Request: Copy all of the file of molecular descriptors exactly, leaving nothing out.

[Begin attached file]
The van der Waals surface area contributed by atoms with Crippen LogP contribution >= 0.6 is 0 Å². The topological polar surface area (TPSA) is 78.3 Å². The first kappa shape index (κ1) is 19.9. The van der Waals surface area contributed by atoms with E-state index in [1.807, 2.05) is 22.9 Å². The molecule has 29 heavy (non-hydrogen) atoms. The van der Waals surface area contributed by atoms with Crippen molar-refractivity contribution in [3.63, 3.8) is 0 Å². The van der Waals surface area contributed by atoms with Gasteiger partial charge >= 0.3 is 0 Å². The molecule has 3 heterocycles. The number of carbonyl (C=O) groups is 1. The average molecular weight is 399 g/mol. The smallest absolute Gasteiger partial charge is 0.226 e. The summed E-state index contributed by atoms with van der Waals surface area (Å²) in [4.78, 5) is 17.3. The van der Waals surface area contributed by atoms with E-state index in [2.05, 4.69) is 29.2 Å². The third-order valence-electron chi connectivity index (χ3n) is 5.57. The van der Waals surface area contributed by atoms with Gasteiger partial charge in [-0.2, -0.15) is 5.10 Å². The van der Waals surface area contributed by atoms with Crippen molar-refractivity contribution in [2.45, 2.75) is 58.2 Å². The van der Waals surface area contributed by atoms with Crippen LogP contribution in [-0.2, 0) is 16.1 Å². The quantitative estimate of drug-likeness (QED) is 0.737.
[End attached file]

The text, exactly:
The van der Waals surface area contributed by atoms with Crippen LogP contribution >= 0.6 is 0 Å². The topological polar surface area (TPSA) is 78.3 Å². The first kappa shape index (κ1) is 19.9. The van der Waals surface area contributed by atoms with E-state index in [1.807, 2.05) is 22.9 Å². The molecule has 29 heavy (non-hydrogen) atoms. The van der Waals surface area contributed by atoms with Crippen molar-refractivity contribution in [3.63, 3.8) is 0 Å². The van der Waals surface area contributed by atoms with Gasteiger partial charge >= 0.3 is 0 Å². The molecule has 3 heterocycles. The number of carbonyl (C=O) groups is 1. The average molecular weight is 399 g/mol. The smallest absolute Gasteiger partial charge is 0.226 e. The summed E-state index contributed by atoms with van der Waals surface area (Å²) in [4.78, 5) is 17.3. The van der Waals surface area contributed by atoms with E-state index in [2.05, 4.69) is 29.2 Å². The third-order valence-electron chi connectivity index (χ3n) is 5.57. The van der Waals surface area contributed by atoms with Gasteiger partial charge in [-0.2, -0.15) is 5.10 Å². The van der Waals surface area contributed by atoms with Crippen molar-refractivity contribution in [2.45, 2.75) is 58.2 Å². The van der Waals surface area contributed by atoms with Crippen LogP contribution in [-0.2, 0) is 16.1 Å². The quantitative estimate of drug-likeness (QED) is 0.737.